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Dead and alive: Cook’s petrels at Auckland Museum

Dead and alive: Cook’s petrels at Auckland Museum

by Jason Froggatt - Sunday, 21 April 2013

A petrel is released above a North Shore beach cliff on 3 April 2013.

A petrel is released above a North Shore beach cliff on 3 April 2013.

Photo courtesy of Alex Bult

Last week I stood above an East Coast beach with a Cook’s petrel in hand hoping it was prepared for its flight. As I opened my hands it unfolded its wings. I gently lifted it up and let it go.

Within the last fortnight Auckland Museum has received three wayward Cook’s petrels. One unfortunate bird was found dead in a backyard in Devonport and was donated to the Museum’s research collection. But two others have been found, alive and well, near the Museum’s building needing the help of staff to get back on course.

The pelagic Cook’s petrel (Pterodroma cookii) breeds only in New Zealand and it is currently on the move north. Little Barrier/Hauturu Island (‘resting place of the wind’) in the Hauraki Gulf supports 98% of the world’s population of this little seabird – but many are heading overseas for their first time and their GPS is a little off.

Cook’s petrel eggs from Auckland Museum’s collection.

Cook’s petrel eggs from Auckland Museum’s collection.

Auckland War Memorial Museum - Tāmaki Paenga Hira

During spring adult Cook’s petrels, weighing in at a mere 200 grams, come together to form pairs and dig burrows of up to three metres under the roots of trees. Around November one white egg is laid and incubated by both parents. After hatching in December a parent will guard the chick for a few days before it is left on its own, to be fed only every 2nd or 3rd night. They were once vulnerable to predation by the Pacific rat or kiore during this time but a successful Department of Conservation programme in 2004 has eradicated kiore from Hauturu, increasing fledging success from 5% to 70%.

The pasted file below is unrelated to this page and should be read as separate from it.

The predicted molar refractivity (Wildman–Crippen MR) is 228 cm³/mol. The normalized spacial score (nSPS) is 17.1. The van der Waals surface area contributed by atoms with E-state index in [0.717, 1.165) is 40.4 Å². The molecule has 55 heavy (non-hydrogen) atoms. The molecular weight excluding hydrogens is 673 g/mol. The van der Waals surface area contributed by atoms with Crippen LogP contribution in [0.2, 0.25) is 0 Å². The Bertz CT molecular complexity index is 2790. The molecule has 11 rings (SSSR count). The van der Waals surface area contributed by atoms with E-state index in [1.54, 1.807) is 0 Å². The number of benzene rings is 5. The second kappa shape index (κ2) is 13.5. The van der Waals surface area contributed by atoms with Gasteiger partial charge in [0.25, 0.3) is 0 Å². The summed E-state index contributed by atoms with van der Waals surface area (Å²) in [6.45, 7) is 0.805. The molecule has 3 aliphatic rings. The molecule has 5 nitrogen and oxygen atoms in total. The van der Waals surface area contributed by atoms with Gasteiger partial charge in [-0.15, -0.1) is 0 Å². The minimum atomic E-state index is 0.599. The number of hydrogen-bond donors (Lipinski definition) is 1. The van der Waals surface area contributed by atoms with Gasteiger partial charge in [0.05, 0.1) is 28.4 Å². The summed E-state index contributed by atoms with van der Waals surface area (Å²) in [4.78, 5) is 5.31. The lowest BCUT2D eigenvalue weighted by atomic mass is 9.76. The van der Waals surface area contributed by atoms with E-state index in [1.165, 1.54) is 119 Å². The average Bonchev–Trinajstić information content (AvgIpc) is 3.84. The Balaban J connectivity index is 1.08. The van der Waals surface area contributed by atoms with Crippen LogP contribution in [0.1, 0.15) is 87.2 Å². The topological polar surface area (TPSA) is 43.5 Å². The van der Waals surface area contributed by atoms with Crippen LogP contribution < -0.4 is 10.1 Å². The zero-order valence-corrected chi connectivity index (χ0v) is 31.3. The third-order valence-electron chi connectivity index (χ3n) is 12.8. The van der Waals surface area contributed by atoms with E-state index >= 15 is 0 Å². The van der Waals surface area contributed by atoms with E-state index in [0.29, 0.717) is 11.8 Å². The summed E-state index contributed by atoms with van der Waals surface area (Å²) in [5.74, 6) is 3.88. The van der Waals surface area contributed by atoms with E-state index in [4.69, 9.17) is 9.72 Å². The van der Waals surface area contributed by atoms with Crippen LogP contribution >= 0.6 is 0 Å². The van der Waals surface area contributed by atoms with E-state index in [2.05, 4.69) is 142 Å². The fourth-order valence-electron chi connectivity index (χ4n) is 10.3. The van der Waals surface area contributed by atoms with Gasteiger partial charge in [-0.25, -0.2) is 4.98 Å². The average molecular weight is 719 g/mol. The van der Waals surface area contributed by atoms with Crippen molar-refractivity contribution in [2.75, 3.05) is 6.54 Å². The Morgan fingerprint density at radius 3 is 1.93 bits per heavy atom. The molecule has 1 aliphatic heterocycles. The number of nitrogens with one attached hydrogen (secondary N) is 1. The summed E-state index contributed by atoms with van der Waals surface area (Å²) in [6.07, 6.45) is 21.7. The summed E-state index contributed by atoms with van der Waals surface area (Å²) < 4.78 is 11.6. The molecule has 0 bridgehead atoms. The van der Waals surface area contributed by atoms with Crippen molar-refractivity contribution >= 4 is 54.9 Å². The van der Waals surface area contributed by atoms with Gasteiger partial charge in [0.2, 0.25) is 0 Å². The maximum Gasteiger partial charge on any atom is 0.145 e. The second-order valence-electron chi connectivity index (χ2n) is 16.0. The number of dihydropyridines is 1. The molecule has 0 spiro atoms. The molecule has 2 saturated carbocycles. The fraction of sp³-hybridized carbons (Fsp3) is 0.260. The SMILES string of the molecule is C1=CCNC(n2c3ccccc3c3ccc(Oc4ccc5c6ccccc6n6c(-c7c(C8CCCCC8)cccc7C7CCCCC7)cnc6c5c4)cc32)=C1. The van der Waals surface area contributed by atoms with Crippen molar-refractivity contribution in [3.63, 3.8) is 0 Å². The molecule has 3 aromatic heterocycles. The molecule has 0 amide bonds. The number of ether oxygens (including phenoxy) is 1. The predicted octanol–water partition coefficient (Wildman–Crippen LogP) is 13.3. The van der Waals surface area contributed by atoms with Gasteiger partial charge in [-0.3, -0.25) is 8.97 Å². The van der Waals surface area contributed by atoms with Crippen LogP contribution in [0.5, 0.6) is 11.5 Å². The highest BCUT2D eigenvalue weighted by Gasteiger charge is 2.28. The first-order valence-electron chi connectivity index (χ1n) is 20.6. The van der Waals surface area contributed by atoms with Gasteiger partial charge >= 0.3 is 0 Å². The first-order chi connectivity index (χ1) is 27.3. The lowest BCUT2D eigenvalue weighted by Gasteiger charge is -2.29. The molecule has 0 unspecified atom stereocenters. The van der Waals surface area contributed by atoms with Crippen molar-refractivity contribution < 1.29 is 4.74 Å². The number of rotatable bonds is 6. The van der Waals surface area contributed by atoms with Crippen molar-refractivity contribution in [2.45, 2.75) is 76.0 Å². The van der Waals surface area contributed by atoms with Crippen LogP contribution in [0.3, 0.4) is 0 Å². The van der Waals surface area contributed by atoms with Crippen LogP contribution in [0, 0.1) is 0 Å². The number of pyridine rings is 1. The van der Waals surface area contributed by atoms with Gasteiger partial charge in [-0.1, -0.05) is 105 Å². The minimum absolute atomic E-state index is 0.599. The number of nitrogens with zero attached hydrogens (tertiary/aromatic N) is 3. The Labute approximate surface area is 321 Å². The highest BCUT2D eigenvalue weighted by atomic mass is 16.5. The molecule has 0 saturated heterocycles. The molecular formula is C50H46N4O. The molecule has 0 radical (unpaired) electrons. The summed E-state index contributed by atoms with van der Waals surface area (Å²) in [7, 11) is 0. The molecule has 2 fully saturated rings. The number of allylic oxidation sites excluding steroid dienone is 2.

At about 90 days the chick fledges and the parents leave, for good. Now on their own full time the chicks spend a few nights exploring and climbing trees searching for take-off sites. Eventually they take flight from mid-March to mid-April, however, some are currently getting a little lost and dazzled by city lights, including the two found near the Museum.

A petrel in Natural Sciences department of Auckland Museum before being released later that night, 9 April 2013.

A petrel in Natural Sciences department of Auckland Museum before being released later that night, 9 April 2013.

Auckland War Memorial Museum - Tāmaki Paenga Hira

Having retrieved them from the wilds of Auckland Domain the pair were allowed to rest quietly during the day and given meal of fresh terakihi before being released in the evening.

Once the fledglings successfully leave their island homes, or urban Auckland, they will spend the next five years at sea across the eastern and northern Pacific Ocean feeding at night from the surface on squid, crustaceans and fish.

Bird Rescue North Shore releases an average of 15 Cook’s petrels each year that have lost their way into Auckland suburbs. If you happen to find a live petrel you can contact Bird Rescue North Shore, your local Department of Conservation office or me at Auckland Museum for instructions on what to do. It isn’t necessary to take a bird into Bird Rescue unless you believe that it is injured.

  • Post by: Jason Froggatt

    Jason Froggatt trained as a zoologist, has experience working in wildlife conservation and now works as a Collection Manager in Auckland Museum's Natural Sciences team.

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